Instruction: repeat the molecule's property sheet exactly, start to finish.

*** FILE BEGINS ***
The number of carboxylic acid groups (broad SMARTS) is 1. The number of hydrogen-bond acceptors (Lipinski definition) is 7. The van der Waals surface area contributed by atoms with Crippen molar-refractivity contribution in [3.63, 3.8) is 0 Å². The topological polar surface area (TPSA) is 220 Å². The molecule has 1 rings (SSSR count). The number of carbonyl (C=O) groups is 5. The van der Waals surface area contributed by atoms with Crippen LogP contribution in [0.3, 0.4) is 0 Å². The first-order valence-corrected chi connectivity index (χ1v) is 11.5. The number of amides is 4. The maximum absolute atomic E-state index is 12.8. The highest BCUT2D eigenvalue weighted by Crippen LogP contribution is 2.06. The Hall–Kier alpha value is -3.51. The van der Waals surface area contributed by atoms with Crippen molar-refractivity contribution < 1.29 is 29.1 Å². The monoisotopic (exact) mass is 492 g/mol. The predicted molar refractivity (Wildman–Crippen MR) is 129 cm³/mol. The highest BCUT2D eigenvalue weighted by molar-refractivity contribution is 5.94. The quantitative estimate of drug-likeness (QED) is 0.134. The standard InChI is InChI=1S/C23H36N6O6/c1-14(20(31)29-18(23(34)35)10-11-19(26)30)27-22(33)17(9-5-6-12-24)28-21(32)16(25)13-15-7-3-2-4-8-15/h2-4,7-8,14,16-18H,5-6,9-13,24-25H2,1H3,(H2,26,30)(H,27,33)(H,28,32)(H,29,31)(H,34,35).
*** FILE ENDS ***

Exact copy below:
The number of carboxylic acid groups (broad SMARTS) is 1. The number of hydrogen-bond acceptors (Lipinski definition) is 7. The van der Waals surface area contributed by atoms with Crippen molar-refractivity contribution in [3.63, 3.8) is 0 Å². The topological polar surface area (TPSA) is 220 Å². The molecule has 1 rings (SSSR count). The number of carbonyl (C=O) groups is 5. The van der Waals surface area contributed by atoms with Crippen LogP contribution in [0.3, 0.4) is 0 Å². The first-order valence-corrected chi connectivity index (χ1v) is 11.5. The number of amides is 4. The maximum absolute atomic E-state index is 12.8. The highest BCUT2D eigenvalue weighted by Crippen LogP contribution is 2.06. The Hall–Kier alpha value is -3.51. The van der Waals surface area contributed by atoms with Crippen molar-refractivity contribution < 1.29 is 29.1 Å². The monoisotopic (exact) mass is 492 g/mol. The predicted molar refractivity (Wildman–Crippen MR) is 129 cm³/mol. The highest BCUT2D eigenvalue weighted by molar-refractivity contribution is 5.94. The quantitative estimate of drug-likeness (QED) is 0.134. The standard InChI is InChI=1S/C23H36N6O6/c1-14(20(31)29-18(23(34)35)10-11-19(26)30)27-22(33)17(9-5-6-12-24)28-21(32)16(25)13-15-7-3-2-4-8-15/h2-4,7-8,14,16-18H,5-6,9-13,24-25H2,1H3,(H2,26,30)(H,27,33)(H,28,32)(H,29,31)(H,34,35).